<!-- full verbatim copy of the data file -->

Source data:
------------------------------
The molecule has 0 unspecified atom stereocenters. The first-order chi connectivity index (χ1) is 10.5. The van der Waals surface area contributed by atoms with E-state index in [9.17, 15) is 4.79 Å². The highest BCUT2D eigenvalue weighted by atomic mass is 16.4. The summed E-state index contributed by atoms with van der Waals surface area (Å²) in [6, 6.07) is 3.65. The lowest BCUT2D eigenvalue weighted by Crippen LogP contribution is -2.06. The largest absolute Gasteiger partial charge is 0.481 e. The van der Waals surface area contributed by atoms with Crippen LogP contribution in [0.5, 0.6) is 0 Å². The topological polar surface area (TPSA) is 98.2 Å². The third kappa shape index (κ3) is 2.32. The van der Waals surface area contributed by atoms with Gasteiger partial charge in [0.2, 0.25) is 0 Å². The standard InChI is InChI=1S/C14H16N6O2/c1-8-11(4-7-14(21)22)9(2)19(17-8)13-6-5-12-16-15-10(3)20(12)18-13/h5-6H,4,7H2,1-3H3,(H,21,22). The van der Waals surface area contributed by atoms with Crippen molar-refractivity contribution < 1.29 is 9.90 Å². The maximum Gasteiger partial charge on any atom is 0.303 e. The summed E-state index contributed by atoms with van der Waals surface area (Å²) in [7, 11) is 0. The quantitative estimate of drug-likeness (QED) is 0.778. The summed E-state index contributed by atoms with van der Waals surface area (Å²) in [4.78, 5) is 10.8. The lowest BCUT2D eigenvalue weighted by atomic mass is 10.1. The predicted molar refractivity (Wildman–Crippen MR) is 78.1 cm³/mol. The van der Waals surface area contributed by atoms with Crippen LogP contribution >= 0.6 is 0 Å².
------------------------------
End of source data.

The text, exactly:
The molecule has 0 unspecified atom stereocenters. The first-order chi connectivity index (χ1) is 10.5. The van der Waals surface area contributed by atoms with E-state index in [9.17, 15) is 4.79 Å². The highest BCUT2D eigenvalue weighted by atomic mass is 16.4. The summed E-state index contributed by atoms with van der Waals surface area (Å²) in [6, 6.07) is 3.65. The lowest BCUT2D eigenvalue weighted by Crippen LogP contribution is -2.06. The largest absolute Gasteiger partial charge is 0.481 e. The van der Waals surface area contributed by atoms with Crippen LogP contribution in [0.5, 0.6) is 0 Å². The topological polar surface area (TPSA) is 98.2 Å². The third kappa shape index (κ3) is 2.32. The van der Waals surface area contributed by atoms with Gasteiger partial charge in [0.2, 0.25) is 0 Å². The standard InChI is InChI=1S/C14H16N6O2/c1-8-11(4-7-14(21)22)9(2)19(17-8)13-6-5-12-16-15-10(3)20(12)18-13/h5-6H,4,7H2,1-3H3,(H,21,22). The van der Waals surface area contributed by atoms with Crippen molar-refractivity contribution < 1.29 is 9.90 Å². The maximum Gasteiger partial charge on any atom is 0.303 e. The summed E-state index contributed by atoms with van der Waals surface area (Å²) in [7, 11) is 0. The quantitative estimate of drug-likeness (QED) is 0.778. The summed E-state index contributed by atoms with van der Waals surface area (Å²) in [4.78, 5) is 10.8. The lowest BCUT2D eigenvalue weighted by atomic mass is 10.1. The predicted molar refractivity (Wildman–Crippen MR) is 78.1 cm³/mol. The van der Waals surface area contributed by atoms with Crippen LogP contribution >= 0.6 is 0 Å².